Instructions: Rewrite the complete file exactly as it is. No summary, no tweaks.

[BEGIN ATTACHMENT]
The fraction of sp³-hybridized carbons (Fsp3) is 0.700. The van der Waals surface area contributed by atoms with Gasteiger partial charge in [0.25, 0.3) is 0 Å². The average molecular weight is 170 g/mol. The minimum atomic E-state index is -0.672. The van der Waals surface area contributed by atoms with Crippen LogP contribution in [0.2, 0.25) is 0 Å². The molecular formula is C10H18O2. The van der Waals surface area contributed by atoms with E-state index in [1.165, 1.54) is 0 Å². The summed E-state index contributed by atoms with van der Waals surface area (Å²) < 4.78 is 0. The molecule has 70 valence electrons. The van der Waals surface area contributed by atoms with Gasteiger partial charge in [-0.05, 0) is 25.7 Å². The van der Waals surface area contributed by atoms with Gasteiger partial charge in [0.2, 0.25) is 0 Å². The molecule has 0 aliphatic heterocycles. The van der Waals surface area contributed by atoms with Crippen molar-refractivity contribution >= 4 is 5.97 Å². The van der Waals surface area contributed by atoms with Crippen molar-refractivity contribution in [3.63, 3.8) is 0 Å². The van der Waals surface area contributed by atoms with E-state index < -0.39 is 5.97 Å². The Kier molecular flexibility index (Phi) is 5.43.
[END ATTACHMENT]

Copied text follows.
The fraction of sp³-hybridized carbons (Fsp3) is 0.700. The van der Waals surface area contributed by atoms with Gasteiger partial charge in [0.25, 0.3) is 0 Å². The average molecular weight is 170 g/mol. The minimum atomic E-state index is -0.672. The van der Waals surface area contributed by atoms with Crippen LogP contribution in [0.2, 0.25) is 0 Å². The molecular formula is C10H18O2. The van der Waals surface area contributed by atoms with E-state index in [1.165, 1.54) is 0 Å². The summed E-state index contributed by atoms with van der Waals surface area (Å²) < 4.78 is 0. The molecule has 70 valence electrons. The van der Waals surface area contributed by atoms with Gasteiger partial charge in [-0.05, 0) is 25.7 Å². The van der Waals surface area contributed by atoms with Gasteiger partial charge in [0.2, 0.25) is 0 Å². The molecule has 0 aliphatic heterocycles. The van der Waals surface area contributed by atoms with Crippen molar-refractivity contribution >= 4 is 5.97 Å². The van der Waals surface area contributed by atoms with Crippen molar-refractivity contribution in [3.63, 3.8) is 0 Å². The van der Waals surface area contributed by atoms with E-state index < -0.39 is 5.97 Å². The Kier molecular flexibility index (Phi) is 5.43.